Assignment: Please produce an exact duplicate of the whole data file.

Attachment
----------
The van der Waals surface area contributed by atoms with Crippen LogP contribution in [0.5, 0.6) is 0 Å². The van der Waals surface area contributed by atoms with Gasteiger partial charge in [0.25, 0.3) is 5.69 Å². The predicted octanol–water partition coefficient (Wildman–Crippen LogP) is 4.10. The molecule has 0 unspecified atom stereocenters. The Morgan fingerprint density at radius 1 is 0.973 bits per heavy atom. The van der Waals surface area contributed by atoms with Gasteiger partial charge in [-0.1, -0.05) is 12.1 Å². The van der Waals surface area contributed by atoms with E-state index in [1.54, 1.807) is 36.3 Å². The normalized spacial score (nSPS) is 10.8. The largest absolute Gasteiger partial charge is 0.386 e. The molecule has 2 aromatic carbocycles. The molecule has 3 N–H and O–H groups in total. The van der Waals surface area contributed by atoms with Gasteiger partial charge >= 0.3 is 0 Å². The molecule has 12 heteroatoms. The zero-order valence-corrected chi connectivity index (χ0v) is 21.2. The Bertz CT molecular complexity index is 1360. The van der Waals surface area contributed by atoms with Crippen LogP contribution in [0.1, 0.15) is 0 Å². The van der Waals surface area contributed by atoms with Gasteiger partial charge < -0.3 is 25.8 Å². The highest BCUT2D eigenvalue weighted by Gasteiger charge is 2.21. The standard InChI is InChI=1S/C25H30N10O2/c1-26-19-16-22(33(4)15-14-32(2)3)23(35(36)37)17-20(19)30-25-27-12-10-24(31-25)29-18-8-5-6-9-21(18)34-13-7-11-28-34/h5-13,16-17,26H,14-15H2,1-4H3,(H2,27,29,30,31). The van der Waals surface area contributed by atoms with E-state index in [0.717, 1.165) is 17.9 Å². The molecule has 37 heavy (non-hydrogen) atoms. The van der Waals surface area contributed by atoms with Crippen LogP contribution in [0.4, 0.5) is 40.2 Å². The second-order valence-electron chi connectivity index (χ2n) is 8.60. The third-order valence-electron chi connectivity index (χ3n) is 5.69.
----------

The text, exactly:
The van der Waals surface area contributed by atoms with Crippen LogP contribution in [0.5, 0.6) is 0 Å². The van der Waals surface area contributed by atoms with Gasteiger partial charge in [0.25, 0.3) is 5.69 Å². The predicted octanol–water partition coefficient (Wildman–Crippen LogP) is 4.10. The molecule has 0 unspecified atom stereocenters. The Morgan fingerprint density at radius 1 is 0.973 bits per heavy atom. The van der Waals surface area contributed by atoms with Gasteiger partial charge in [-0.1, -0.05) is 12.1 Å². The van der Waals surface area contributed by atoms with E-state index in [1.54, 1.807) is 36.3 Å². The normalized spacial score (nSPS) is 10.8. The largest absolute Gasteiger partial charge is 0.386 e. The molecule has 2 aromatic carbocycles. The molecule has 3 N–H and O–H groups in total. The van der Waals surface area contributed by atoms with Gasteiger partial charge >= 0.3 is 0 Å². The molecule has 12 heteroatoms. The zero-order valence-corrected chi connectivity index (χ0v) is 21.2. The Bertz CT molecular complexity index is 1360. The van der Waals surface area contributed by atoms with Crippen LogP contribution in [0.1, 0.15) is 0 Å². The van der Waals surface area contributed by atoms with Gasteiger partial charge < -0.3 is 25.8 Å². The highest BCUT2D eigenvalue weighted by Gasteiger charge is 2.21. The standard InChI is InChI=1S/C25H30N10O2/c1-26-19-16-22(33(4)15-14-32(2)3)23(35(36)37)17-20(19)30-25-27-12-10-24(31-25)29-18-8-5-6-9-21(18)34-13-7-11-28-34/h5-13,16-17,26H,14-15H2,1-4H3,(H2,27,29,30,31). The van der Waals surface area contributed by atoms with E-state index in [0.717, 1.165) is 17.9 Å². The molecule has 37 heavy (non-hydrogen) atoms. The van der Waals surface area contributed by atoms with Crippen LogP contribution in [0.4, 0.5) is 40.2 Å². The second-order valence-electron chi connectivity index (χ2n) is 8.60. The third-order valence-electron chi connectivity index (χ3n) is 5.69.